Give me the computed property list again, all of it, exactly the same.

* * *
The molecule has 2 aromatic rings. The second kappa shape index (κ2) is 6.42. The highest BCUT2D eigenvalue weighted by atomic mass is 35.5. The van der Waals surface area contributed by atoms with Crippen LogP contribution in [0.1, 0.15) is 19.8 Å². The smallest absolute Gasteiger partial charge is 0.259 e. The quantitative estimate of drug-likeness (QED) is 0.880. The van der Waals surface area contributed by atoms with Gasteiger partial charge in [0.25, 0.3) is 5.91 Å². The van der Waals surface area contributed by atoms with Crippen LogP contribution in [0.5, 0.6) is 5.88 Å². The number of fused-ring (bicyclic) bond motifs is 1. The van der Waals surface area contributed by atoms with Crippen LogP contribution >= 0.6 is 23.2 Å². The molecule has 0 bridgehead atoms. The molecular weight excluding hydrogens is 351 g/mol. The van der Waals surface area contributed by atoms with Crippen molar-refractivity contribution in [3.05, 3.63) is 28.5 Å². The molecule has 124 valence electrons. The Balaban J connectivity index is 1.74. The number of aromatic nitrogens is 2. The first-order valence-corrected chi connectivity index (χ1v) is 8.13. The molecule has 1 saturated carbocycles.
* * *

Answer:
The molecule has 2 aromatic rings. The second kappa shape index (κ2) is 6.42. The highest BCUT2D eigenvalue weighted by atomic mass is 35.5. The van der Waals surface area contributed by atoms with Crippen LogP contribution in [0.1, 0.15) is 19.8 Å². The smallest absolute Gasteiger partial charge is 0.259 e. The quantitative estimate of drug-likeness (QED) is 0.880. The van der Waals surface area contributed by atoms with Gasteiger partial charge in [0.25, 0.3) is 5.91 Å². The van der Waals surface area contributed by atoms with Crippen LogP contribution in [0.5, 0.6) is 5.88 Å². The number of fused-ring (bicyclic) bond motifs is 1. The van der Waals surface area contributed by atoms with Crippen LogP contribution >= 0.6 is 23.2 Å². The molecule has 0 bridgehead atoms. The molecular weight excluding hydrogens is 351 g/mol. The van der Waals surface area contributed by atoms with Crippen molar-refractivity contribution in [3.05, 3.63) is 28.5 Å². The molecule has 124 valence electrons. The Balaban J connectivity index is 1.74. The number of aromatic nitrogens is 2. The first-order valence-corrected chi connectivity index (χ1v) is 8.13. The molecule has 1 saturated carbocycles.